This picture reminds me that the soon-to-be 16-year-old girl who is determinedly applying for a culinary program in Italy this summer has been a bold seeker from the start. Initially, she wanted to spend her junior year in a language immersion program in Spain. It was a year-abroad facilitated by her school, and she pleaded with us for days, showing us lists of the top notch colleges the program's graduates got into. But we said no. As her dad put it, we have two more years with her before she leaves home, and there is much we still want to say to her. We're not about to give up one of those years. But then her scholars program sent information on a summer program in Spain, bringing the opportunity back in a format we could possibly embarace. As she investigated the Spain program, she discovered that the organization offered other group travel experiences, including two culinary programs in Italy that had no language requirement.

The Italy program she's most interested in begins with a few days in Rome, then a 2-week homestay in a village called San Sebastiano, then 2 weeks at a culinary school in northern Italy, then the members of the group spend the final week in Venice sampling the city's sights and culinary delights. She had to write three 500-word essays and answer a million short answer questions for the application. But she did it. She's clearly motivated. I have my noisy-brain worries, of course, but if she is accepted into the program, we are going to let her go. Her scholars program sends 2-3 kids abroad with this outfit every summer, and they appear to be well organized and supervised. When our girl was trying to convince us to let her spend five weeks in Italy without us, she entreated, "Mooommm! I have to find out if cooking is my hobby or my life!" It was such an authentic outburst. That was the moment I said yes in my own mind, and resolved to help her convince her dad.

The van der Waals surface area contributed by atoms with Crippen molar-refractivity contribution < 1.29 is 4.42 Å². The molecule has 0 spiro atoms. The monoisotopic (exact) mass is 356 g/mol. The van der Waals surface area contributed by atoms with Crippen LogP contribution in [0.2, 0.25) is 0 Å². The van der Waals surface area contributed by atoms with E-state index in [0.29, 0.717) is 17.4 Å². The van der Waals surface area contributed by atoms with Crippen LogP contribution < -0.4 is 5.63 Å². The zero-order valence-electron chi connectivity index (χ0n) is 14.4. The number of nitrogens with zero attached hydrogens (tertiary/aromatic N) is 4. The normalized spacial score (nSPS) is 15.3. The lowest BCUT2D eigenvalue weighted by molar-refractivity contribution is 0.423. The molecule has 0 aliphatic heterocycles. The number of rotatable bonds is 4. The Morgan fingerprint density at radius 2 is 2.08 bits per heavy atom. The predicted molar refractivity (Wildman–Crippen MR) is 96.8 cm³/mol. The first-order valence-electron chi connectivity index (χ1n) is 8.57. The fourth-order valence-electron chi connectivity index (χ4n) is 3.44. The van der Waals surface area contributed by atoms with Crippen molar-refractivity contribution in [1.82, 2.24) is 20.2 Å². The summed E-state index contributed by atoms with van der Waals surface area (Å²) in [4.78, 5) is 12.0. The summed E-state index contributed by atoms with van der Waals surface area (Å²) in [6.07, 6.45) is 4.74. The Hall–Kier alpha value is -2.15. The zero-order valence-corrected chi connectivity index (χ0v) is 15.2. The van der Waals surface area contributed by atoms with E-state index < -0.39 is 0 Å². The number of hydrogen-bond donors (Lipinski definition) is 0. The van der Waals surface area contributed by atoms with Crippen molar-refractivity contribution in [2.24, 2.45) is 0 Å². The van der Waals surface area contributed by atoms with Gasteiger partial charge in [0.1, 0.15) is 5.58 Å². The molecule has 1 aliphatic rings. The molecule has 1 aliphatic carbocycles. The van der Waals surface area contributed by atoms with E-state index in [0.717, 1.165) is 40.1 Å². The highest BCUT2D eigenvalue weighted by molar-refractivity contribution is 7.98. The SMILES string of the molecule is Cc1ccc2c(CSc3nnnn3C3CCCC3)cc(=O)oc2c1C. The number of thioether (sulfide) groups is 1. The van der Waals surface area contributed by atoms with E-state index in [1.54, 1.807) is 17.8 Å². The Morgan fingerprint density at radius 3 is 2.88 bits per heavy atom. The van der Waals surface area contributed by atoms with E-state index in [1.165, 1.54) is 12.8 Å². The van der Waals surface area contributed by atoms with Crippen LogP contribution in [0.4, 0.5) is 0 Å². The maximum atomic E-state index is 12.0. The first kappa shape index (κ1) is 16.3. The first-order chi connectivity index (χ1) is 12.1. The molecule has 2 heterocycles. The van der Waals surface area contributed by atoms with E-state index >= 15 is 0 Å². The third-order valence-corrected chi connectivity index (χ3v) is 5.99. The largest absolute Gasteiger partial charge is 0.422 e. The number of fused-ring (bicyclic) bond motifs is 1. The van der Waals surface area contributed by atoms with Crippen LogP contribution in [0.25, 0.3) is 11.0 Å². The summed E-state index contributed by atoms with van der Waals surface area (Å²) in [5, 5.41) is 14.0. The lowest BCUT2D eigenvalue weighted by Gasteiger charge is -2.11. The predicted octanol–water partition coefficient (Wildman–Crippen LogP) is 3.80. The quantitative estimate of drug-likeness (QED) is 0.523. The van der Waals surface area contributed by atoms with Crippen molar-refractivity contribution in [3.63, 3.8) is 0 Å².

Today, I sign the forms that say we're okay with her traveling abroad with this program. I look at the photo above and it reminds me that our girl has been ready from day one to take on the world.

Wednesday, February 17, 2010

Annie, Bright and Dark

This morning, I stood in front of the bathroom sink and I couldn't remember which toothbrush was mine. None of the colors looked familiar. Hadn't I been using a green one? So why were there only blue, purple and pink brushes in the cup? I stood there with the strange sensation that I was out of time, as if I was there but not there, and then I realized that I was crying, tears were rolling down my face, and I missed her so much.

My friend Annie P died last week in Jamaica. She had throat cancer. She and I were so close in high school. I loved her so much. Even now, I marvel that it is possible to love someone as much as I loved her, and yet lose touch.

She was an artist, an astonishing pianist, and a straight-A science student. She was just gifted all around. She was a grade ahead of me, but our spirits clicked. We used to say it was because we were born on the same day, though she was a year older. We first became close in choir practices. The photograph above was taken during one of our summer choir workshops. This one was held for two weeks at a girls' boarding school in Malvern on the other side of the island from Kingston, where we lived. The school was in a very rural part of the country, and as I recall, the showers sprayed freezing cold water day and night. There was no ceiling to the concrete shower stalls. Annie and I and some of the other girls used to prefer to shower in the evenings, squealing and shrieking at how icy the water was, even as we stopped to gaze at the night sky above us, bejeweled with stars.